Rarely have the worlds of science, public health, economy and global balance of power intersected as they have in times of Covid-19. And rarely has so much hinged on a single variable — the development of a vaccine, or a set of vaccines, to provide immunity to every individual across the world from Sars-CoV-2. The good news is that the worst may be behind us: The world is close to a vaccine breakthrough. Pfizer and Moderna have achieved a high degree of efficacy — at over 90%, it is much safer than initially assumed — using radical technologies which have the potential to tackle other critical diseases. There are other vaccines too, many at the third stage of trial, with a high possibility of success. All of this means that by early next year, the world will have a basket of vaccine options on the menu to choose from. Health minister Harsh Vardhan said, on Thursday, that a vaccine will be available in three to four months and that India has made arrangements to vaccinate 250-300 million people in the first phase.

But the science is only one element of the vaccine development. The politics of the vaccine — especially as major powers seek to derive geopolitical advantage from it or nationalism prevails over collective good — will matter. The procurement of vaccines, especially for India, will hinge on agreements it is able to strike both bilaterally and multilaterally — while leveraging its own domestic production capacity. The storage and distribution of vaccines will hinge on embarking on a comprehensive partnership using public infrastructure and collaborating with private sector players — the fact that India has experience, both in its elections and vaccination programmes, to scale up is useful. The prioritisation of the vaccine — all citizens cannot be vaccinated simultaneously, given the limitations of immediate production, the scale of dosage required and logistical challenges involved — will require hard choices to be made; the health minister stated that frontline workers and the elderly will be prioritised, as they should.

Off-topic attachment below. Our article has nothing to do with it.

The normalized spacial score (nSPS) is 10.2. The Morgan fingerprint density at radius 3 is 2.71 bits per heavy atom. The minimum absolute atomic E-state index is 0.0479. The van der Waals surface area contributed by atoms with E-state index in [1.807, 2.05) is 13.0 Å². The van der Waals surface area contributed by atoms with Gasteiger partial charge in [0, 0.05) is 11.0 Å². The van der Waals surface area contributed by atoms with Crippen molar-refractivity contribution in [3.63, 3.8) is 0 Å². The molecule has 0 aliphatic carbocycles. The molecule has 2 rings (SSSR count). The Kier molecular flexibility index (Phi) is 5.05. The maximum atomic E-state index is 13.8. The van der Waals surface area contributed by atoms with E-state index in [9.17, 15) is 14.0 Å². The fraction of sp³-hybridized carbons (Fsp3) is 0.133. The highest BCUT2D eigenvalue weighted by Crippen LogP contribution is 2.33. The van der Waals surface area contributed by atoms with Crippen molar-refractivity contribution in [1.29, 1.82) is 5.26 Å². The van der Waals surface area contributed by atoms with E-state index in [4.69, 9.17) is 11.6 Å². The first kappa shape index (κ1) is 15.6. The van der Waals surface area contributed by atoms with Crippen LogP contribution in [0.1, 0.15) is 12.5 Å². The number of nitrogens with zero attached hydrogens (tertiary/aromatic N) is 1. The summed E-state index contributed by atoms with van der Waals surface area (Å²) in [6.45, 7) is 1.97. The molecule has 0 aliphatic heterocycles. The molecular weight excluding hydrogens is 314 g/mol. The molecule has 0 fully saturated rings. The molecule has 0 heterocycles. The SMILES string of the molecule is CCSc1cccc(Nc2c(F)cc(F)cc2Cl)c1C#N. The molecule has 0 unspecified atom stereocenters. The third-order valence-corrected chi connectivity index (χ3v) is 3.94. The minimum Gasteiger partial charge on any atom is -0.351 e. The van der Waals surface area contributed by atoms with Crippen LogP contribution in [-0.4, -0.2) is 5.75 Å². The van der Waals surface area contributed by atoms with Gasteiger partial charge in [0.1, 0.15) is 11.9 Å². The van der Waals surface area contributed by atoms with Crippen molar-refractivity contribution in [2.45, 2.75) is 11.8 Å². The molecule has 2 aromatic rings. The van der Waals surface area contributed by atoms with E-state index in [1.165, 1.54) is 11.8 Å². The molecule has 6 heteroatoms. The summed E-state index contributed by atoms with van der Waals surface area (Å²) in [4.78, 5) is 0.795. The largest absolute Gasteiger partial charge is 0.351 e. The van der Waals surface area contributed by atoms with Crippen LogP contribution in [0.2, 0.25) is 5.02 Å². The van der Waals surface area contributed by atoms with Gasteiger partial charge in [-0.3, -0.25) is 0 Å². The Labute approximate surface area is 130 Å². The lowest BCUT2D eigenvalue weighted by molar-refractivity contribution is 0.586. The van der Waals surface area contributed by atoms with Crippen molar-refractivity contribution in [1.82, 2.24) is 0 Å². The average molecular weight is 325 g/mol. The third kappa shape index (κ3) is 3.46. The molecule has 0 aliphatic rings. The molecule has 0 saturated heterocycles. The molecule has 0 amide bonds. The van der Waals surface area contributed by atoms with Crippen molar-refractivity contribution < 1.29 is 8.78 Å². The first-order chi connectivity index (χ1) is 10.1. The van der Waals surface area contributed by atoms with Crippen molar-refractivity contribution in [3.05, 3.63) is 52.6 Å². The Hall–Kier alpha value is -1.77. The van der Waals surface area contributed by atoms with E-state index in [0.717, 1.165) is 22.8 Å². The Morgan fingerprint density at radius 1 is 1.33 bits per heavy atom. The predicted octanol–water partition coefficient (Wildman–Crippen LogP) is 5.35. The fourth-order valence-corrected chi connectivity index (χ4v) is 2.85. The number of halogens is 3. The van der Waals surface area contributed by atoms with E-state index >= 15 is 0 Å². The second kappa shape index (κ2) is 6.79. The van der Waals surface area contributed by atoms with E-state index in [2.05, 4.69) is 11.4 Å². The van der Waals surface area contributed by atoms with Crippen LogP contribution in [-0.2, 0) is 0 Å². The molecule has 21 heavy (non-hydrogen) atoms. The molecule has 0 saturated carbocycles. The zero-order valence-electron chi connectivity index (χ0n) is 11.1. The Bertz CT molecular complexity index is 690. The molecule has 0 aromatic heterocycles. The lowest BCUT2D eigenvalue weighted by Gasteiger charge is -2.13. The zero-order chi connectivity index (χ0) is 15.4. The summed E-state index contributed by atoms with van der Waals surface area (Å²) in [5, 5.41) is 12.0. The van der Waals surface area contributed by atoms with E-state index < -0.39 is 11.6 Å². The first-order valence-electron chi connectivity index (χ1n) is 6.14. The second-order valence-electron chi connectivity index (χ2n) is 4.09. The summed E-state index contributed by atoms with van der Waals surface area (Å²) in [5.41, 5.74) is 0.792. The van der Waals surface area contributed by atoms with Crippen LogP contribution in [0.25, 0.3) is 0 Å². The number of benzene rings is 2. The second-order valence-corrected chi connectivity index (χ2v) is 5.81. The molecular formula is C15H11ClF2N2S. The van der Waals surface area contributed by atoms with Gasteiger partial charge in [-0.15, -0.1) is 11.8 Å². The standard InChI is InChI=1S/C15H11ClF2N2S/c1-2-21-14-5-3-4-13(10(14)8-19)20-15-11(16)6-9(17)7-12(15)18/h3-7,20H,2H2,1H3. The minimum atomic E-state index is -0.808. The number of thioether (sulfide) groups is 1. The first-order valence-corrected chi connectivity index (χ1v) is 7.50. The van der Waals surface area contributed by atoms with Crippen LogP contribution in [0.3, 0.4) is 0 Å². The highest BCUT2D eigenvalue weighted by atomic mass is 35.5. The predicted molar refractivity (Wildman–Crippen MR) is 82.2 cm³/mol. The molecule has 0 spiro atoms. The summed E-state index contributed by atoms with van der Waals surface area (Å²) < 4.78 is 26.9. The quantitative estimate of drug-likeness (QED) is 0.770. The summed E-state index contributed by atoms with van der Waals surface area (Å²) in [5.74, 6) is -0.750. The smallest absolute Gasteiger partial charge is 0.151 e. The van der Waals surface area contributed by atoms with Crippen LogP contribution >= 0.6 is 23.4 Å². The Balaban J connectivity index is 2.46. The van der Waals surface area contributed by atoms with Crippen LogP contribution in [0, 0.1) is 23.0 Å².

And most critically, the affordability of vaccines will matter — it would be wisest for the government to pay up and provide it either free of cost or at deeply subsidised rates for the population, given that this will not just save lives, but act as the single-most important stimulus to bring the economy back on track.Tracking and building each element of the vaccine architecture should be the single-most important governance priority over the next year.

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